The Psychology of Facebook [INFOGRAPHIC]

Whether you realize it or not, Facebook is changing the way we think.  For example, if something good (or bad) happens in our lives, instead of cherishing that moment, we’re quick to rush off to our favorite social networks to share the good news.  The same holds true with each new ding or buzz from our smartphones.  

Not only is Facebook helping build better relationships, but it’s also fueling our addiction to feeling good.

The Psychology of Facebook

With each ding or buzz indicating we have a new notification, not only are we quick to rush to check out what’s going on, but in the process, we’re simply replenishing our dopamine levels. For those of you who don’t know, dopamine helps in the transmissions of signals in the brain, it also plays a role in addiction.

So every time that we receive a new notification on our phones, we’re simply just fueling our addiction – and not in a good way.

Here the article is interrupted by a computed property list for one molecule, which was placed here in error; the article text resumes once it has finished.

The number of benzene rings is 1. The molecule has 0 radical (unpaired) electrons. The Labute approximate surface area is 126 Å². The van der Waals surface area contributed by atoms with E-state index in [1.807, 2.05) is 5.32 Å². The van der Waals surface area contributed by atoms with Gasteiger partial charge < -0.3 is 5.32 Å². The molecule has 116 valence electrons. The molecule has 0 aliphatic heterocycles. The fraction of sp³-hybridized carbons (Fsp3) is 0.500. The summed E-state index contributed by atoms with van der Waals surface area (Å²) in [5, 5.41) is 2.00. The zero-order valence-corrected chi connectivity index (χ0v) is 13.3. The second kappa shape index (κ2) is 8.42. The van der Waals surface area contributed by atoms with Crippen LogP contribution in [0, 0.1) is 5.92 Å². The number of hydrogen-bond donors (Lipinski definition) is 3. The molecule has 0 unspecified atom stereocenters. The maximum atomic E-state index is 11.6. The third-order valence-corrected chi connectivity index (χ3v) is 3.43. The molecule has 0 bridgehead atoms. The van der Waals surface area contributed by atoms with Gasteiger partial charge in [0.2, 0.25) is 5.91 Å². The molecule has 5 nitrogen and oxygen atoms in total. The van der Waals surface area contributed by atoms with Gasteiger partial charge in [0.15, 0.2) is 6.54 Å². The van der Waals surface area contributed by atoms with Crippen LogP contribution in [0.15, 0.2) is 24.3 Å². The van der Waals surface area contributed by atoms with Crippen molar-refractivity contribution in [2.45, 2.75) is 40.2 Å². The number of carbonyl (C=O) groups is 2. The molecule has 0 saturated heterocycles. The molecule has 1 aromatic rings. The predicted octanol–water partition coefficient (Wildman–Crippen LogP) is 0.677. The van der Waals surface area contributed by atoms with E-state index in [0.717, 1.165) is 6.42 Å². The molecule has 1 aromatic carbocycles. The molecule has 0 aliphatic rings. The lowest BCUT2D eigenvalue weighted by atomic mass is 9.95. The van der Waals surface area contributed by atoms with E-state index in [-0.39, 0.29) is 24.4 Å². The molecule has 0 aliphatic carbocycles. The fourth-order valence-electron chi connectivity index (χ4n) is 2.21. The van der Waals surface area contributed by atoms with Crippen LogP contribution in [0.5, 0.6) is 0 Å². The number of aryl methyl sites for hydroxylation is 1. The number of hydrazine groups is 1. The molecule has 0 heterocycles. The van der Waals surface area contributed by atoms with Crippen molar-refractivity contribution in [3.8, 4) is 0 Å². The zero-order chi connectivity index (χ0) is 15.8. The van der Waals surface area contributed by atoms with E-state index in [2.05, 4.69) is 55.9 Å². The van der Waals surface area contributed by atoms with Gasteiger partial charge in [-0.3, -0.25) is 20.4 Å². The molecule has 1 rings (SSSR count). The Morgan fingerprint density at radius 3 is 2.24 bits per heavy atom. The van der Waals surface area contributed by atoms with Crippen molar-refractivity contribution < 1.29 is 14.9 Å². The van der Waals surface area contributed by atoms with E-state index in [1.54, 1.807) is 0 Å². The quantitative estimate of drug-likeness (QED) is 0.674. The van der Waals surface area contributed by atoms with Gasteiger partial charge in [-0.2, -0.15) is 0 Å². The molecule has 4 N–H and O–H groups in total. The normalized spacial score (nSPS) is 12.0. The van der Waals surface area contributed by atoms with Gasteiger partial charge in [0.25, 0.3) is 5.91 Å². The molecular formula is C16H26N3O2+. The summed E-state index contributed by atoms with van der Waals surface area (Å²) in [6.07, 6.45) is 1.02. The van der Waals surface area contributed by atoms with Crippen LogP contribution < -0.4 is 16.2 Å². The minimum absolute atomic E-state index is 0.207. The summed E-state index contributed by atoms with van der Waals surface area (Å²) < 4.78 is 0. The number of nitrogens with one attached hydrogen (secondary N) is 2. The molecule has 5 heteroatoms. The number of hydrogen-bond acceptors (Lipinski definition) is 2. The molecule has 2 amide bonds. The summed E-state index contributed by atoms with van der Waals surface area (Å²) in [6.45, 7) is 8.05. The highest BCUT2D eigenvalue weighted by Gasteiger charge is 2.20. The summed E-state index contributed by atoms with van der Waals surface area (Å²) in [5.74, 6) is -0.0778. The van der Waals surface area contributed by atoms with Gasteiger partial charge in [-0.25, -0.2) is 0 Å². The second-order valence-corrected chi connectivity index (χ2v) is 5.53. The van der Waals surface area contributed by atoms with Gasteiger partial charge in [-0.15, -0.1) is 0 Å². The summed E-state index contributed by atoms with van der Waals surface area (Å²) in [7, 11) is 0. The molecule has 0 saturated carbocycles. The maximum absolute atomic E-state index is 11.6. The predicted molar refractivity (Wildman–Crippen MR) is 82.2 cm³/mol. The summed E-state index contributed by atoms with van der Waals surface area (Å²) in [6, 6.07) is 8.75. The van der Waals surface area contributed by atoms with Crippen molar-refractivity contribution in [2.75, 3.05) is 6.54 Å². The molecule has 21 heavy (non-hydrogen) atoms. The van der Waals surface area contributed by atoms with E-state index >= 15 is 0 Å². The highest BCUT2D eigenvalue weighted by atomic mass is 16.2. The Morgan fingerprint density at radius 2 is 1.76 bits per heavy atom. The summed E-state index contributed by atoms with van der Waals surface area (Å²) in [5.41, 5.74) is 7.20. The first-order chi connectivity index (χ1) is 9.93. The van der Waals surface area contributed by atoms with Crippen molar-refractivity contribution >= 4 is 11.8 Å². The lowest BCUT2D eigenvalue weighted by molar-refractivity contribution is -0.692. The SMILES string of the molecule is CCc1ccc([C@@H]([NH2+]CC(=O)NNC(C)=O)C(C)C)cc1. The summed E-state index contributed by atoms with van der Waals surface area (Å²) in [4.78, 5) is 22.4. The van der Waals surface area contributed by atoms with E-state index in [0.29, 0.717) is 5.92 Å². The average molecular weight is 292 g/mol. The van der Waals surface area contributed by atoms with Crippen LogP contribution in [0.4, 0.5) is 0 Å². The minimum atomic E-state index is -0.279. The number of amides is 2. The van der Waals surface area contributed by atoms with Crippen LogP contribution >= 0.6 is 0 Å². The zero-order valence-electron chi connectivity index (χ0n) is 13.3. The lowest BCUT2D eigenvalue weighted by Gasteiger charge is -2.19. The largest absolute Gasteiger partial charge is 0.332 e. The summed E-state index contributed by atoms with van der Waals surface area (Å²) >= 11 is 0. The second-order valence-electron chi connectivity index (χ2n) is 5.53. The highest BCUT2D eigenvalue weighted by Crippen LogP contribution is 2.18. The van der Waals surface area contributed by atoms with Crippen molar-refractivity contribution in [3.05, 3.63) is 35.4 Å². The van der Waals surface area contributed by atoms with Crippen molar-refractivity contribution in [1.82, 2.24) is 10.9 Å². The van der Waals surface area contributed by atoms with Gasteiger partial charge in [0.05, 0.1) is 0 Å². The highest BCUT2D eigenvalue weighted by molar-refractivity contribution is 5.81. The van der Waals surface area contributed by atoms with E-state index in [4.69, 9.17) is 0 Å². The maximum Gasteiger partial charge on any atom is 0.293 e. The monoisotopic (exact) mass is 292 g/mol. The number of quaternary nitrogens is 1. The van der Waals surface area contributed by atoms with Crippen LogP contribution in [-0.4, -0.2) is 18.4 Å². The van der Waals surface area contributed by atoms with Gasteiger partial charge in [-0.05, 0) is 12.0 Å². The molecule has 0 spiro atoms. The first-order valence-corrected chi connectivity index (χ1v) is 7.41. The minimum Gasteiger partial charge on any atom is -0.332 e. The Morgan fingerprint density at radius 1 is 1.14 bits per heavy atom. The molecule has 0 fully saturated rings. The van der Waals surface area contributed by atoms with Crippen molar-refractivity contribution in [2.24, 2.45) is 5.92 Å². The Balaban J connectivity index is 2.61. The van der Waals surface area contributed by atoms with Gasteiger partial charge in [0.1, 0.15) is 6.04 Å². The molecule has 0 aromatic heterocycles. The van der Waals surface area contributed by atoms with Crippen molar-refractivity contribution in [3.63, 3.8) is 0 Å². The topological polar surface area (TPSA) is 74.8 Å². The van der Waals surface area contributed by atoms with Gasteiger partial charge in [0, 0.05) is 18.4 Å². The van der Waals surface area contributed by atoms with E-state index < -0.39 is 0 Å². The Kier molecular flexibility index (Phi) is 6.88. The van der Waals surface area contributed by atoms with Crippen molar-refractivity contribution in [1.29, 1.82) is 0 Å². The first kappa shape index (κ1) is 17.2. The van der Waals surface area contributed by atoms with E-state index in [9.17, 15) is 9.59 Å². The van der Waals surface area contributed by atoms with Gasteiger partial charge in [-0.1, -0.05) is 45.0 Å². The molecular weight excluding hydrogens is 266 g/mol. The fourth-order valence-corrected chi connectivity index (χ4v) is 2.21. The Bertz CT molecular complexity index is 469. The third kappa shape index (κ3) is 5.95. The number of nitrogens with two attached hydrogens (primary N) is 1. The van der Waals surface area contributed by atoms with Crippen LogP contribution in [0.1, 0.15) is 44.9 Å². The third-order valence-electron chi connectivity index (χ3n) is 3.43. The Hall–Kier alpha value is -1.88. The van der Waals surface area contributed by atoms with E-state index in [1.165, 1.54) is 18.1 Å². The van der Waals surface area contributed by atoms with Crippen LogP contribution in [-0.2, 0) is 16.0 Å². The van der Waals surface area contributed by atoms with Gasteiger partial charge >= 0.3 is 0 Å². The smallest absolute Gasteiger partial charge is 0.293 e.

In fact, Best Masters in Psychology found the following:

Internet addicts have 10 percent to 20 percent smaller brain areas for important functions such as speech, memory, motor control, emotion, sensory, and other information. The more time that is spent online, the more the brain atrophies in these areas.

It’s pretty scary to think that there’s a psychology to Facebook and that the more time we spend on Facebook, networking and building relationships, we’re rewiring our brains in the process to the point

In addition to altering vital functions like speech, memory, motor control and emotion, be sure to check out this psychology of Facebook infographic and the longterm effects that spending time on a social network like Facebook can have. 

Facebook Psychology [Infographic]

(Source: Best Masters in Psychology)

Question: Do you agree with the assessment done by Best Masters in Psychology on the psychology of Facebook? Click here to leave a comment.